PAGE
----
Anthroposophy in New Zealand

Anthroposophy

An individual path of spiritual development, visible in the arts, in social forms and in practical initiatives.

About Anthroposophy

The word ‘Anthroposophy’ comes from the Greek (anthropos meaning ‘human’ and sophia meaning ‘wisdom’). Translated it means ‘wisdom of the human being’. It can be understood in contemporary terms as ‘an awareness of one’s humanity’.

There are two threads working together within Anthroposophy: an expansion of perception and knowledge (spiritual realism); and, the development of individual responsibility for actions (ethical individualism).

Anthroposophy provides an individual path of spiritual development, visible in the arts, in social forms and practical initiatives.

Globally there are thousands of institutions and initiatives that were inspired and founded out of Anthroposophy: colleges, schools, curative education, social therapy, residential homes and workshops; health clinics, medical practices and pharmaceutical companies; biodynamic farms and training; banks; businesses; art schools, drama and movement groups; and countless other projects, programmes and groups of people working together. They are all connected by their endeavours to apply spiritual knowledge to the work they do, and their will for that knowledge to bear fruit.

There are two excellent texts available on the subject of Anthroposophy in New Zealand, they are Anthroposophy in the Antipodes – A lived spirituality in New Zealand 1902-1960s by Garth John Turbott, 2013 and Outline of the History of the Anthroposophical Society/Movement in New Zealand 1900-1992 compiled by Geoffrey Townsend.

Rudolf Steiner

Rudolf Steiner (1861-1925) was a philosopher, scientist, artist, social reformer, writer, architect and scholar.

During his lifetime Steiner travelled and lectured widely through Europe and Britain. Recognising the need for social change, he stood at the vanguard of society, with the ideas and new perspectives that he brought to many professions and fields. Today they continue to provide inspiration and fresh impulses for cultural life around the world.

His early work was informed by the writings of Johann Wolfgang Goethe, of which he was a translator and commentator. He began the Anthroposophical Society in Germany in 1912 out of his work with the Theosophical Society.

In the early 1920s Steiner began to work with members of the Society to form practical institutions and activities of Anthroposophy including the first Waldorf School. During this time Steiner also founded the School of Spiritual Science. The School had a number of ‘sections’, which still exist today, including those dedicated to education, medicine, performing arts (including eurythmy) and agriculture as well as many more.

For further reading on the life and work of Rudolf Steiner a good starting point is Rudolf Steiner: A Biography by Christoph Lindenberg (Author), Jon Mcalice (Translator), 2012 and Rudolf Steiner: An Introduction to His Life and Work by Gary Lachman, 2007.

The Goetheanum

The Goetheanum is the cultural centre of a network of people dedicated to Anthroposophy spiritually and in their work and actions. It is the headquarters of the School of Spiritual Science and the General Anthroposophical Society. A wide spectrum of activities and events are run out of the Goetheanum, including exchanges over spiritual issues and training in artistic and scientific fields. Events can be as simple as a lecture or as complex as a large scale international conference.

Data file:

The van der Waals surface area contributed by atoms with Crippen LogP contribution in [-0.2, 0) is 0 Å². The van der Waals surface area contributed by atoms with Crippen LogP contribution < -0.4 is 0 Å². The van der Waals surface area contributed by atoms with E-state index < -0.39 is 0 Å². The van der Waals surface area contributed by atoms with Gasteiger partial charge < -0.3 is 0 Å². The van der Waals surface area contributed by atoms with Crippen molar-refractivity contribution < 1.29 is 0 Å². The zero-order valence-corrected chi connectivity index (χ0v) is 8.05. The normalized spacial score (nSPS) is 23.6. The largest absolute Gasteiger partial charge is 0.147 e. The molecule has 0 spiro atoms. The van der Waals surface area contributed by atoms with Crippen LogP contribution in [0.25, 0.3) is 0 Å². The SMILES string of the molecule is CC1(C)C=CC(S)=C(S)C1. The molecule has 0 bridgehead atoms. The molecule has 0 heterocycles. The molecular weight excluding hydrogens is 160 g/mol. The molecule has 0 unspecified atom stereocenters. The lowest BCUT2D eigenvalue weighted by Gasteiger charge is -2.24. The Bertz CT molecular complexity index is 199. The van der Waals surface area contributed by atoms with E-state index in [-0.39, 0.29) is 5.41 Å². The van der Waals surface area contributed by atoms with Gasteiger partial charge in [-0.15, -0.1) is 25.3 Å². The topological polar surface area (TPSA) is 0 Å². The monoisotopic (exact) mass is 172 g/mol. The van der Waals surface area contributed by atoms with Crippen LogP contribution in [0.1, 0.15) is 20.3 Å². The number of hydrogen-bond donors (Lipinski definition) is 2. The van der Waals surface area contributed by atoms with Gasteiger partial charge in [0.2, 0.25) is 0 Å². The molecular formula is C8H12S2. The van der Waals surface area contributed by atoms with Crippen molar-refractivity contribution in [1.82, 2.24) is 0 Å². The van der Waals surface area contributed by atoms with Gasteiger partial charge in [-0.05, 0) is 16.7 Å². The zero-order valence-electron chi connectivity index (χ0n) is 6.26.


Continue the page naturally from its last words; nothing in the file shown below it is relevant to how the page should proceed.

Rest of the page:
It is home to research and training activities in many areas including education, agriculture, medicine, arts and science. It has its own performance spaces, and welcomes touring as well as local ensembles in eurythmy, puppetry, music and drama. It is also the hub of study and activity in Spiritual Science within twelve core areas known as sections.

The first Goetheanum was designed by Rudolf Steiner, who also oversaw its construction, beginning in 1913. It was destroyed by fire on New Year’s Eve 1922. The Second Goetheanum was also designed by Steiner and although construction began in 1924 it was not completed until 1928 after Steiner’s death. The building is made of cast concrete and contains a number of performance, lecture, study, gallery and library spaces.

At present the Goetheanum is undergoing major renovations on the stage, roof and outside walls.

School of Spiritual Science

In 1924 Rudolf Steiner developed a course of study based on meditative exercises that lead “The spiritual in the human being to the spiritual in the universe”. This became the catalyst for the work of the School of Spiritual Science. Steiner launched the School when the General Anthroposophical Society was founded during a conference at Christmas 1923. He began establishing the School directly after the conference and planned to organise it into three Classes and various Sections. Steiner established the First Class during a programme of study and spiritual pursuit during 1924 but was unable to establish the Second and Third Class before he became ill and subsequently passed away in 1925. The School of Spiritual Science is sometimes referred to as The Class.

Rudolf Steiner had led an esoteric school from 1904 to the beginning of World War I. The three Classes of the School of Spiritual Science represent a metamorphosis and further development of that school.

“It imbues so much of the work I do and my personal transformation. By finding it, it has now informed all that I have done and the deeds I now put out into the world. It’s so abundant, there’s almost an everlasting nature because one can go deeper and deeper into anthroposophy and I feel it’s going to accompany me forever.”

- Emily Fletcher

“In essence Anthroposophy for me is the connection to the spiritual world and how that relates to myself and my way in the world.”

- Trish Glover